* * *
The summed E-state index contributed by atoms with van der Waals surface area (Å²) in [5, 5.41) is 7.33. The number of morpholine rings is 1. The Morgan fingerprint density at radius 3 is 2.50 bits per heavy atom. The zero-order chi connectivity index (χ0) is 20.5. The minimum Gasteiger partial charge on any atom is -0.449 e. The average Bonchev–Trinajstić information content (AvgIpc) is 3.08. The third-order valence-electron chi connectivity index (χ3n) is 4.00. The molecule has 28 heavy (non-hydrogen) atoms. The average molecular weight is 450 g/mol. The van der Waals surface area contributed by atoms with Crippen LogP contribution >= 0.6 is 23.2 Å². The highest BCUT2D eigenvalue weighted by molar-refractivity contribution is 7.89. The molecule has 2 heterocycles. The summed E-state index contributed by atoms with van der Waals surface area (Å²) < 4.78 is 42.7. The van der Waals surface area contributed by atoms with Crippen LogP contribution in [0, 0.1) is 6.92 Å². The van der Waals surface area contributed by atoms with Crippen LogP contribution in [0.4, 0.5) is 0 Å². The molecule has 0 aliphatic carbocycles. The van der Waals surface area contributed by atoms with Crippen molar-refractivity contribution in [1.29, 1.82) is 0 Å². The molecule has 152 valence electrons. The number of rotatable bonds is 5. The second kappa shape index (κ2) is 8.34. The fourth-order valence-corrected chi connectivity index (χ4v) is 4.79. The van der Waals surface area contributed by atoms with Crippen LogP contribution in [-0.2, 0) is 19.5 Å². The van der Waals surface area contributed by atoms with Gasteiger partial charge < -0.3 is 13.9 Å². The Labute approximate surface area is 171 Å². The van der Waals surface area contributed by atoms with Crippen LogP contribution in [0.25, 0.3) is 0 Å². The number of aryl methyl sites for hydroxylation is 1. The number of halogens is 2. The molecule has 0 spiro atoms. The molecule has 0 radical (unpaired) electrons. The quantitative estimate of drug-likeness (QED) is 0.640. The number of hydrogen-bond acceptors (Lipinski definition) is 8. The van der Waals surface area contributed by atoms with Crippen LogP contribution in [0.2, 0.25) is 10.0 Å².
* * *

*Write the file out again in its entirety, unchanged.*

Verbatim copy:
The summed E-state index contributed by atoms with van der Waals surface area (Å²) in [5, 5.41) is 7.33. The number of morpholine rings is 1. The Morgan fingerprint density at radius 3 is 2.50 bits per heavy atom. The zero-order chi connectivity index (χ0) is 20.5. The minimum Gasteiger partial charge on any atom is -0.449 e. The average Bonchev–Trinajstić information content (AvgIpc) is 3.08. The third-order valence-electron chi connectivity index (χ3n) is 4.00. The molecule has 28 heavy (non-hydrogen) atoms. The average molecular weight is 450 g/mol. The van der Waals surface area contributed by atoms with Crippen LogP contribution >= 0.6 is 23.2 Å². The highest BCUT2D eigenvalue weighted by molar-refractivity contribution is 7.89. The molecule has 2 heterocycles. The summed E-state index contributed by atoms with van der Waals surface area (Å²) < 4.78 is 42.7. The van der Waals surface area contributed by atoms with Crippen LogP contribution in [0, 0.1) is 6.92 Å². The van der Waals surface area contributed by atoms with Crippen LogP contribution in [0.4, 0.5) is 0 Å². The molecule has 0 aliphatic carbocycles. The van der Waals surface area contributed by atoms with Crippen molar-refractivity contribution in [1.29, 1.82) is 0 Å². The molecule has 152 valence electrons. The number of rotatable bonds is 5. The second kappa shape index (κ2) is 8.34. The fourth-order valence-corrected chi connectivity index (χ4v) is 4.79. The van der Waals surface area contributed by atoms with Crippen LogP contribution in [-0.2, 0) is 19.5 Å². The van der Waals surface area contributed by atoms with Gasteiger partial charge < -0.3 is 13.9 Å². The Labute approximate surface area is 171 Å². The van der Waals surface area contributed by atoms with Crippen LogP contribution in [0.25, 0.3) is 0 Å². The number of aryl methyl sites for hydroxylation is 1. The number of halogens is 2. The molecule has 0 spiro atoms. The molecule has 0 radical (unpaired) electrons. The quantitative estimate of drug-likeness (QED) is 0.640. The number of hydrogen-bond acceptors (Lipinski definition) is 8. The van der Waals surface area contributed by atoms with Crippen LogP contribution in [0.2, 0.25) is 10.0 Å².